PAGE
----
Volume 67, Number 7 (7 2009)                   Tehran Univ Med J 2009, 67(7): 457-463 | Back to browse issues page


XML Persian Abstract Print


Download citation:
BibTeX | RIS | EndNote | Medlars | ProCite | Reference Manager | RefWorks
Send citation to:

M A, A R, AA V. Assessment of the role of NMDA receptors and calcium channels in glucocorticoid-induced enhancement of memory consolidation in mice. Tehran Univ Med J. 2009; 67 (7) :457-463
URL: http://tumj.tums.ac.ir/article-1-431-en.html

Abstract:   (2844 Views)

Normal 0 false false false EN-US X-NONE AR-SA MicrosoftInternetExplorer4 Background: Ample evidence indicated that glucocorticoids, when administered after training, enhance memory consolidation in a variety of tasks. The mechanisms underlying the enhancing effects of glucocorticoids on memory consolidation are not well known. The aim of this study was to determine the role of NMDA receptors and calcium channels in glucocorticoid-induced enhancement of avoidance memory consolidation in mice.
Methods: Experiments were performed on 166 male albino mice (about 30gr). The animals were trained in an inhibitory avoidance (IA) task (0.5mA shock for 3 seconds). In Experiment 1, dose- response effects of corticosterone on memory consolidation were determined. Immediately after training in IA task, the animals were received different doses of corticosterone (0.3, 1 or 3mg/kg). In Experiments 2 and 3, effects of corticosterone on memory consolidation were examined in the presence or absence of verapamil, a calcium channel blocker, (2.5, 5 or 20mg/kg) or MK-801, an antagonist of NMDA receptor (0.1mg/kg), respectively. In all experiments, retention test was done two days later.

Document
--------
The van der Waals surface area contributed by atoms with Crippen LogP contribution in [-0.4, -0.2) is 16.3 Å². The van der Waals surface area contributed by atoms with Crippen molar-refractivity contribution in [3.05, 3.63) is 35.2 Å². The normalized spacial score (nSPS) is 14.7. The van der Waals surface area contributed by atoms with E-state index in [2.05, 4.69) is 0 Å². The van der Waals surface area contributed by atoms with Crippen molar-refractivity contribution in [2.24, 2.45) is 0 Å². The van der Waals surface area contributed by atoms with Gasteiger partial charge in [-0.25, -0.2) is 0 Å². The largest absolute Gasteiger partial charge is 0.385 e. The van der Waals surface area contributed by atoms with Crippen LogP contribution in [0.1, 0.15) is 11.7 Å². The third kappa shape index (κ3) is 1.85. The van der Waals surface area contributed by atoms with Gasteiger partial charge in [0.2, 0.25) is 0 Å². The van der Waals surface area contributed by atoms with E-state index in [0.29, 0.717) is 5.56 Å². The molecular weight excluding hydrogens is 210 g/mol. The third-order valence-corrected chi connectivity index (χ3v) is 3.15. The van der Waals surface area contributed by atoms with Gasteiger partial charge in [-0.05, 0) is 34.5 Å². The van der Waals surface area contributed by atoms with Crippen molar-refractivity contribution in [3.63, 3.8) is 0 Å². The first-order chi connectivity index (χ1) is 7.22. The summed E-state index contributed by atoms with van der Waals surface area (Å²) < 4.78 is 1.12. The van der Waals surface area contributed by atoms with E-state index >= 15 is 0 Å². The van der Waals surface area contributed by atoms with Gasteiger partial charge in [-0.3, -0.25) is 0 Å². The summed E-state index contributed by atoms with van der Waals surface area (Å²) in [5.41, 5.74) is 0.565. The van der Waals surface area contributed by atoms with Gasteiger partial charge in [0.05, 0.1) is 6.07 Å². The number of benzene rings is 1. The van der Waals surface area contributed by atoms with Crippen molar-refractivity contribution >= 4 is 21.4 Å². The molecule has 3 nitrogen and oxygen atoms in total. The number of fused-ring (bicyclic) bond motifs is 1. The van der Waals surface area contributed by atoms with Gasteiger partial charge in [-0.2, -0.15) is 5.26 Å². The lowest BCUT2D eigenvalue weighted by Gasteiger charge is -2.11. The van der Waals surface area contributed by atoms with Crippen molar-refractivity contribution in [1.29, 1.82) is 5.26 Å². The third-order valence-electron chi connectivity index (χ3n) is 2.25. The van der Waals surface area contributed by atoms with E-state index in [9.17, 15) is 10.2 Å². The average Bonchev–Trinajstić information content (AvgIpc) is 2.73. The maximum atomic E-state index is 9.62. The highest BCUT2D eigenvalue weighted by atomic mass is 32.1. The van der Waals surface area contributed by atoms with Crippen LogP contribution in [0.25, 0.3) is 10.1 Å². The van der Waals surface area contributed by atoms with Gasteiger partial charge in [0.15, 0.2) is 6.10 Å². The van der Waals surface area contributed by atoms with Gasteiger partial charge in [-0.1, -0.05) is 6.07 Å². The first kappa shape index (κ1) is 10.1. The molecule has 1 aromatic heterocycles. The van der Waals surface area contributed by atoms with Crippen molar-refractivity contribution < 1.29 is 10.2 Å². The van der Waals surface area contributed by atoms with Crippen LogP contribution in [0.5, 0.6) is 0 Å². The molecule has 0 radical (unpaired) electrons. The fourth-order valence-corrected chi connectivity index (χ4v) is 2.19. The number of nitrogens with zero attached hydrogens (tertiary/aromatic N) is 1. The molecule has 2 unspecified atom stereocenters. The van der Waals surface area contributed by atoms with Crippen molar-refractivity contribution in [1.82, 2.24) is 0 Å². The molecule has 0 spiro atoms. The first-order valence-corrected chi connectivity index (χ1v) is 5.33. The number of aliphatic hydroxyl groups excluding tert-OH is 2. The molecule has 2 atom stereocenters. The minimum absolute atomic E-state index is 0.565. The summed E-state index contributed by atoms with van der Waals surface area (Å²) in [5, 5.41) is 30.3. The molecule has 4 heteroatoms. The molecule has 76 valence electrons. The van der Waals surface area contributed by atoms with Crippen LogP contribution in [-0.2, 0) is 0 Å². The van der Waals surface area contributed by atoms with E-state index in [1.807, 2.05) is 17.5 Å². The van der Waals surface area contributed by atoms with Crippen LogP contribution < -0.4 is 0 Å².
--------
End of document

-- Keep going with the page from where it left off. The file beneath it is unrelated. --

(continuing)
Results: Results from first experiment revealed that corticosterone at dose of 0.3mg/kg significantly improved consolidation of avoidance. Data from experiments 2 and 3 showed that both verapamil, in doses of 2.5 and 5mg/kg, and MK801 significantly blocked corticosterone-induced enhancement of memory consolidation.
Conclusion: Finding of this study clearly demonstrated that the memory enhancing effects of corticosterone, at least in part mediate via calcium channels and NMDA receptors.

Full-Text [PDF 449 kb]   (724 Downloads)    

© 2017 All Rights Reserved | Tehran University Medical Journal TUMS Publications

Designed & Developed by : Yektaweb